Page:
In 2014 Open Culture Project set up its office at Welcome Centre in Cheetham Hill where it holds regular events and activities. Open Culture Project runs Polish community library, community centre, information and citizen advice sessions, activities for the whole families and English and work skill courses. It targets better integration between neighbours from British and other ethnic backgrounds.
Open Culture Project delivers a variety of services including Drop in Service, Library, Arts and Crafts, music project, ESOL classes, volunteering opportunities and work skills sessions. OCP organises cultural and social events for both children and adults to assist with integration and living within the area. The services provided are not exclusively for Polish communities, but extended and offered to people of all backgrounds who reside in the local area and have been accessed by Pakistani, Indian, African Caribbean and White resident.
Open Culture Project is also set to become a strategic partner on the “Building a Stronger Britain Together” working with residents in North Manchester to build community cohesion and resilience.
We have been supported in the efforts to build inclusive community by:
Manchester City Council, Big Lottery, Aviva Community Fund, Postcode Lottery, GM Police and Crime Commissioner Fund, Our Place, Department for Communities and Local Government, Locality and Nationwide Foundation, Consulate General of the Republic of Poland.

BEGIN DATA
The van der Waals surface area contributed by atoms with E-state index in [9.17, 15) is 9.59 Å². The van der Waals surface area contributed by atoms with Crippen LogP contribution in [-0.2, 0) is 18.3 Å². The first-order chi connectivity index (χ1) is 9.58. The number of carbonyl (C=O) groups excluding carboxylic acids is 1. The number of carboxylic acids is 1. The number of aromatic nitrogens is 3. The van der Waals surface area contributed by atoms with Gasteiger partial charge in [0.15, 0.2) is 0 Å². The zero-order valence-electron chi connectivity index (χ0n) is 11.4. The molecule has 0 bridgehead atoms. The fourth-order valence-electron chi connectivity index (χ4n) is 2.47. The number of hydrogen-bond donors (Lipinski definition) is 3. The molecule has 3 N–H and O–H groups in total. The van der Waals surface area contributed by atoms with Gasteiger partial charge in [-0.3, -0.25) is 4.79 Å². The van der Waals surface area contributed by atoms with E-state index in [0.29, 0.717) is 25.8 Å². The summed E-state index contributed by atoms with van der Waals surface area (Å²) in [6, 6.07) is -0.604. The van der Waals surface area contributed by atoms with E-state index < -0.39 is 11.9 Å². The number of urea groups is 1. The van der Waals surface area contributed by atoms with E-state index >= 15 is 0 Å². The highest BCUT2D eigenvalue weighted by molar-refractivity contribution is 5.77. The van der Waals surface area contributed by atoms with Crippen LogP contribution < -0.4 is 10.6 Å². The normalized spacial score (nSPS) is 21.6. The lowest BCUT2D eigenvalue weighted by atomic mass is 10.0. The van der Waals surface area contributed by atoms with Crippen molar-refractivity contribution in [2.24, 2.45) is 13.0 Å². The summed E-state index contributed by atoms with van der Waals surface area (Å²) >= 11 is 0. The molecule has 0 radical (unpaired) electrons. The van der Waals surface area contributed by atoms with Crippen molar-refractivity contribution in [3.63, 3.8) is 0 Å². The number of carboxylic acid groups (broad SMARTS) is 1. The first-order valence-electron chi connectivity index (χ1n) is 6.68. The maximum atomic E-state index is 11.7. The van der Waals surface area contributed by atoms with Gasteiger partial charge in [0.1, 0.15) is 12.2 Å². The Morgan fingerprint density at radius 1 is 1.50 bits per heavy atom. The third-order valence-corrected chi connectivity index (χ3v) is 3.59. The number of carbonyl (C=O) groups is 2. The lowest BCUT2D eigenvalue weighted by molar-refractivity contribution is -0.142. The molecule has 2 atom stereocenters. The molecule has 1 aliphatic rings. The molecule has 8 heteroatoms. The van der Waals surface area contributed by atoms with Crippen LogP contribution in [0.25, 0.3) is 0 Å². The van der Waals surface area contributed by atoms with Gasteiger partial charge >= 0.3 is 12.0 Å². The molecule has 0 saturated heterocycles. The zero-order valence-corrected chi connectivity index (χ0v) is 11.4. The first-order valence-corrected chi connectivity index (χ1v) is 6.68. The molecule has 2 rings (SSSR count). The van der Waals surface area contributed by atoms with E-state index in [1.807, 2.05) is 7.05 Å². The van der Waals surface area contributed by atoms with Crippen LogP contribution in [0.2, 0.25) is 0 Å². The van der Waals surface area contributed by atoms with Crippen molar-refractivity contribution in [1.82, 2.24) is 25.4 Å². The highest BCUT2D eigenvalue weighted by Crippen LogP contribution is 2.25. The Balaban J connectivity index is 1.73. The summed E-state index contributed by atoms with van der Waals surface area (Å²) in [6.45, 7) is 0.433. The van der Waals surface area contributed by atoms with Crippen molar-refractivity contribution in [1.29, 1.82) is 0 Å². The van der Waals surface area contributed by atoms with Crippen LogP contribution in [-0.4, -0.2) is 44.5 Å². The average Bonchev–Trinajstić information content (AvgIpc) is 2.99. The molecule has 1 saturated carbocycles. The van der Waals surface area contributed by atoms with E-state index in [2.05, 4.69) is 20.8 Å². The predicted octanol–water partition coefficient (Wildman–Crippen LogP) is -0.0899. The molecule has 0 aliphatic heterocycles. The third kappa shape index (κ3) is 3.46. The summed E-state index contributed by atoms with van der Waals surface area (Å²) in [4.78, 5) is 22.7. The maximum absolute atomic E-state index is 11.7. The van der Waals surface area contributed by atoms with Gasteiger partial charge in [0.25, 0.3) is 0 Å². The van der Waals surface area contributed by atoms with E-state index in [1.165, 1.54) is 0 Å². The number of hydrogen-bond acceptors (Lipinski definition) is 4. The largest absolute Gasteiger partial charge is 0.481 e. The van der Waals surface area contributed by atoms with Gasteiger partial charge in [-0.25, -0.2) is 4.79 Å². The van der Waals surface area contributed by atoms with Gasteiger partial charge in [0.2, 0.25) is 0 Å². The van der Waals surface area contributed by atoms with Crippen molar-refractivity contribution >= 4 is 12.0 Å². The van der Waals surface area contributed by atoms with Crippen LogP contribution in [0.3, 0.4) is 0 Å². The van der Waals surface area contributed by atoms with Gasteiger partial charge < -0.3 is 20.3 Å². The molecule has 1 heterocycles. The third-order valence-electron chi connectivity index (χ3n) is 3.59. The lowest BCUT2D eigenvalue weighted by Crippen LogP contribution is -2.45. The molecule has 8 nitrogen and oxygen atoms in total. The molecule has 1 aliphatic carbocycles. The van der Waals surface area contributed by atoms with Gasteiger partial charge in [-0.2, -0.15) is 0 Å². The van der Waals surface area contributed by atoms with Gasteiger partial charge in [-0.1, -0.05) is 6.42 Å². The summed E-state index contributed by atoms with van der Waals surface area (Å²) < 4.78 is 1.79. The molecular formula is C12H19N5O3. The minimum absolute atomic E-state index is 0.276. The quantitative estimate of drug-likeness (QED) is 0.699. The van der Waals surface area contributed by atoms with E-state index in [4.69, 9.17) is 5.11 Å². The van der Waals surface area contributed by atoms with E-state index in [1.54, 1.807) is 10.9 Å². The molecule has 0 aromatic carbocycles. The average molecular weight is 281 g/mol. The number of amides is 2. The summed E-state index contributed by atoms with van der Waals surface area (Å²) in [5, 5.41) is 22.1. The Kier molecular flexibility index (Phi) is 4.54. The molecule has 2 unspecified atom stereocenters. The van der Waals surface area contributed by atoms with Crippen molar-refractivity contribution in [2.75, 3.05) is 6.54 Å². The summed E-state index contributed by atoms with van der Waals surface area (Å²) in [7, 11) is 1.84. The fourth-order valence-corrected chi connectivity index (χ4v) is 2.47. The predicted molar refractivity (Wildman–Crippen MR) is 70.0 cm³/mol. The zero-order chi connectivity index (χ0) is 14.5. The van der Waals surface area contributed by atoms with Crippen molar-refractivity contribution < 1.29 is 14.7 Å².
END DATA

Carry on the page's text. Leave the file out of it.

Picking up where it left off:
Thank you for your continuous support.
For updates and weekly activities please check our fb: OpenCultureProject
The need for the project is driven by major population and recent legal changes in the UK. Since the Accession of eight nations from Central and Eastern Europe into the European Union (A8), there has been a huge rise in the numbers of European (EEA) nationals living in the UK and Greater Manchester. Their total number is estimated at over 60,000 (ONS revision), of whom 70% are Polish with significant clusters of Slovak, Czech, Lithuanian and Romanian nationalities, as well as Roma ethnicity in specific wards – eg Lower Broughton (Salford), Gorton (Manchester), Halliwell (Bolton).
There is no local European-led initiative to tackle the challenges faced by young European migrants unlike other ethnic communities with specific youth provision. The number one barrier to better community relations is the lack of options with respect to language provision and cultural understanding. Informal surveys by Open Culture has found that migrants who do not speak English well are the most vulnerable and socially isolated and least likely to approach mainstream agencies. Feedback from GMP Front-Line officers confirms how access to fluent European staff can reduce police misunderstandings and delays in tackling violent offenders and supporting victims effectively. We had run over 20 community events in Cheetham Hill and asked participants for feedback (questionnaires, wall stickers, wishing well and listenings). We became aware of insufficient provision of public services in the community.